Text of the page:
Ambient air pollution exposure and risk of Autism Spectrum Disorder

  • 王 叔源

Student thesis: Master's Thesis

Abstract

Background:Autism Spectrum Disorders (ASD) is a group of neurodevelopmental disorders of which the mechanism is still unknown Ambient air pollution has adverse health effects but studies on the associations between air pollutants and ASD are limited Therefore we conducted a study in Taiwan to evaluate the possible associations Methods:We conducted a retrospective cohort study of all the infants born between 1996 and 2000 who were included in the Taiwan National Insurance Research Database which is a random sample of one million people We traced back the mother's residence at pregnancy and assess the exposure to air pollutants using the data obtained from the air quality monitoring database maintained by the government The effects of the exposures in five different periods were evaluated including the first trimester the second trimester the third trimester the gestation and the month of birth The air pollutants evaluated including ozone (O3) carbon monoxide (CO) nitrogen dioxide (NO2) sulfur dioxide (SO2) and particles with diameter less than 10 mm (PM10) All the participants were followed until the end of 2013 for the occurrence of ASD Cox proportional hazard models were constructed to evaluate the risks associated with the pollutants Results:We identified 62 919 newborns were in the database and 466 children developed to ASD After adjusting for other risk factors such as gender birth year and comorbidities the hazard ratio (HR) of developing ASD associated with an increase of each ppm of CO was 1 88 (95 % confidence interval [CI]: 1 49-2 36) in gestation 1 93 (95 % CI: 1 55-2 39) in the first trimester 1 77 (95 % CI: 1 41-2 22) in the second trimester and 1 75 (95 % CI: 1 39-2 21) in the third trimester The adjusted HR associated with 10 ppb of NO2 was 1 42 (95 % CI: 1 22-1 66) in the gestation 1 39 (95 % CI: 1 22-1 58) in the first trimester 1 25 (95 % CI: 1 10-1 42) in the second trimester and 1 18 (95 % CI: 1 03-1 34) in the third trimester The adjusted HR associated with 10 μg/m3 of PM10 was 0 90 (95 % CI: 0 98-0 99) in gestation 0 94 (95 % CI: 0 90-0 99) in the second trimester and 0 91 (95 % CI: 0 87-0 96) in the third trimester The adjusted HR associated with 10 ppb of O3 was 0 74 (95 % CI: 0 56-0 97) in gestation Conclusion:Our study found that prenatal exposure to CO and NO2 increased the risk of developing ASD in the early childhood while exposure to PM10 and O3 were not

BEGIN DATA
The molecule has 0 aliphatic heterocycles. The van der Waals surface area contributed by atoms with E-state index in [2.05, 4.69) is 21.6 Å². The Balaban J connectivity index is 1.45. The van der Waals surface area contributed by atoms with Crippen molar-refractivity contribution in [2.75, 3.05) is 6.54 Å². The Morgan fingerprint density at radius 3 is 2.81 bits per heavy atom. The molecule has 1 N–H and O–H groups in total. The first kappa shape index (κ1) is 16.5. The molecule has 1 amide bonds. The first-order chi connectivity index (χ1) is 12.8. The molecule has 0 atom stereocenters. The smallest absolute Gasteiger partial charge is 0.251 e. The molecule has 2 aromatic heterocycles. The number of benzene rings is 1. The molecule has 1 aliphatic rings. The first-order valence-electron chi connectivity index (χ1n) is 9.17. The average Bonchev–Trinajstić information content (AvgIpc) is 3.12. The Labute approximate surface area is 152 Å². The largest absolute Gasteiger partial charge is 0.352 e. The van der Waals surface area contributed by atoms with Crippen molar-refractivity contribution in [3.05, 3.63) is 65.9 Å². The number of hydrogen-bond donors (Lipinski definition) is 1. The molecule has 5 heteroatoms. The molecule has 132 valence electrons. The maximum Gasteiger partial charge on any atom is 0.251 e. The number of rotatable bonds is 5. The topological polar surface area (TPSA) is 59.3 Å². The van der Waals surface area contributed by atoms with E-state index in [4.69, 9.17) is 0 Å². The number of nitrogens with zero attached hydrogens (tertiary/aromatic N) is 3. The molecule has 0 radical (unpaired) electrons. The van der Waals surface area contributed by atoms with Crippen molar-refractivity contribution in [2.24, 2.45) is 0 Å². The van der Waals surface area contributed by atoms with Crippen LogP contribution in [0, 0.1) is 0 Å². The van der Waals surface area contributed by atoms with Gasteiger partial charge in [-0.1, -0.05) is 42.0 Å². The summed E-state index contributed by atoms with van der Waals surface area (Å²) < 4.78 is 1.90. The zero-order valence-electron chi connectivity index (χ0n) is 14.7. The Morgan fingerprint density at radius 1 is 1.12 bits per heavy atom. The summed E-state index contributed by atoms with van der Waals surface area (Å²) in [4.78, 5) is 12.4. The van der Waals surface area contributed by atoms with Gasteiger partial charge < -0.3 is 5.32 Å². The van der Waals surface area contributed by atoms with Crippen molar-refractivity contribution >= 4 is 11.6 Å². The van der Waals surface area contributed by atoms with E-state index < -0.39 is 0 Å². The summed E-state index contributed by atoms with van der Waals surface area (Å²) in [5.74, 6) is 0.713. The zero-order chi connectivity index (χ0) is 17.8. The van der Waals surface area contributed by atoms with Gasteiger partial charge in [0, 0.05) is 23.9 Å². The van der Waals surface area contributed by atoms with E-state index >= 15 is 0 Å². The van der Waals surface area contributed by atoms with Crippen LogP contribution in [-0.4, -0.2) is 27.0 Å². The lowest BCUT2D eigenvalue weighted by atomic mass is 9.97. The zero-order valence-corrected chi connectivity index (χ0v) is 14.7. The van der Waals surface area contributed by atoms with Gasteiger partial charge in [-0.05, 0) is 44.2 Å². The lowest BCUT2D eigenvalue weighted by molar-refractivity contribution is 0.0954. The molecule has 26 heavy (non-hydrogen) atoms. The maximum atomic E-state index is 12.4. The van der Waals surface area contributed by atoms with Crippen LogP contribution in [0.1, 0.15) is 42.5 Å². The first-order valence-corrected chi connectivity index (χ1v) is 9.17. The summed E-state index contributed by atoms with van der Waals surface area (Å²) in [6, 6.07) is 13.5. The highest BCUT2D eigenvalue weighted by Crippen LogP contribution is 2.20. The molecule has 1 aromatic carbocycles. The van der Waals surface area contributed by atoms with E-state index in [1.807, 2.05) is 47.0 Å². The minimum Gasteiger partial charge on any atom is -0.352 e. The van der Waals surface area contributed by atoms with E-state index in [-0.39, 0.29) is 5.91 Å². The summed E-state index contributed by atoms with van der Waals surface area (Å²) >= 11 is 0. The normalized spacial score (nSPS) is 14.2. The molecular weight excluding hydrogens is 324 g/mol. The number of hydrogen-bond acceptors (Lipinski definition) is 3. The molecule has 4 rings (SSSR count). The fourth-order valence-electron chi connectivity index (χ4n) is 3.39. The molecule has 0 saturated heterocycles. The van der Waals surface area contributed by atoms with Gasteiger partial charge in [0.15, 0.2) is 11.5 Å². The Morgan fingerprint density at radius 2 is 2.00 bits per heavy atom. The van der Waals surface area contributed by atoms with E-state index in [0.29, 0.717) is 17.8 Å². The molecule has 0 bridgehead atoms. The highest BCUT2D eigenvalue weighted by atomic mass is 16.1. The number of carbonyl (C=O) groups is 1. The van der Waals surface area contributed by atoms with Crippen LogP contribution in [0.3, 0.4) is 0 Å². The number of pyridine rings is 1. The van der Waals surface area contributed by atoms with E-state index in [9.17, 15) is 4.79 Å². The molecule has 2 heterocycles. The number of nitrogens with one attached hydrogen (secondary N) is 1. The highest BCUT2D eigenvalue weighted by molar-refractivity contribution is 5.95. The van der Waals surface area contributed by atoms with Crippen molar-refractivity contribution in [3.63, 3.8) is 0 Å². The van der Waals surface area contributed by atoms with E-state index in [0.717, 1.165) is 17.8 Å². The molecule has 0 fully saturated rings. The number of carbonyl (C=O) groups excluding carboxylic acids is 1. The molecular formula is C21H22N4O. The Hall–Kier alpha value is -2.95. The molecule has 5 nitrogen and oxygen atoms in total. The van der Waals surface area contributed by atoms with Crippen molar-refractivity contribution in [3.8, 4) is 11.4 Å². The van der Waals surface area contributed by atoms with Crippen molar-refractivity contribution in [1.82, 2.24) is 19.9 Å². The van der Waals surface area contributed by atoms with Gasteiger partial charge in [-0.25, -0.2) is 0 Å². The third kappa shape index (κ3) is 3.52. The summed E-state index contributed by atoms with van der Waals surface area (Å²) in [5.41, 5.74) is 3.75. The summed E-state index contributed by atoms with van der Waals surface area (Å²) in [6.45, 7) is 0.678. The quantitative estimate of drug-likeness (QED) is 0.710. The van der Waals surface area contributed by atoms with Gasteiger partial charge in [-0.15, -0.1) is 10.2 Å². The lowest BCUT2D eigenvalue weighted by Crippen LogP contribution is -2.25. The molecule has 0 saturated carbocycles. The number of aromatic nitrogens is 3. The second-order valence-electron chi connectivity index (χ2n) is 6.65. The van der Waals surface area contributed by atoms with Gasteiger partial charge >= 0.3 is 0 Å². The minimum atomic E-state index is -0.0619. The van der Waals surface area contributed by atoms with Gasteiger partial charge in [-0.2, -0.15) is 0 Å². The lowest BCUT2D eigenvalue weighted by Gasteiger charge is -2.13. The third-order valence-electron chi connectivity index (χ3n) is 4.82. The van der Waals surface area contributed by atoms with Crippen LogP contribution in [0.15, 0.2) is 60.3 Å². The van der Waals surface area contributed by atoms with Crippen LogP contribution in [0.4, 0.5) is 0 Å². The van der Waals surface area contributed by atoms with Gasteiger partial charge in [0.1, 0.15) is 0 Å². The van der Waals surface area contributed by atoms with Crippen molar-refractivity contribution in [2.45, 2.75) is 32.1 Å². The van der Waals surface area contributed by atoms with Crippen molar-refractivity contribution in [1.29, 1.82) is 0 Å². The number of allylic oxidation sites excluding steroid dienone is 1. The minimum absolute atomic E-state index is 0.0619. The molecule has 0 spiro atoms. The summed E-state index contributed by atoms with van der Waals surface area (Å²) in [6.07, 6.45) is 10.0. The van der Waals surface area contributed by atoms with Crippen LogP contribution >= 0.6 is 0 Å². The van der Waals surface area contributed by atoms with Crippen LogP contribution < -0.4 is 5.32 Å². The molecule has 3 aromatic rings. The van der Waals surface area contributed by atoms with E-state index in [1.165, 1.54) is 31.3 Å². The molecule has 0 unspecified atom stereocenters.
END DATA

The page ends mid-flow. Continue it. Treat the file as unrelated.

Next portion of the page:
Date of Award2016 Aug 23
Original languageEnglish
SupervisorHow-Ran Guo (Supervisor)

Cite this

Ambient air pollution exposure and risk of Autism Spectrum Disorder
叔源, 王. (Author). 2016 Aug 23

Student thesis: Master's Thesis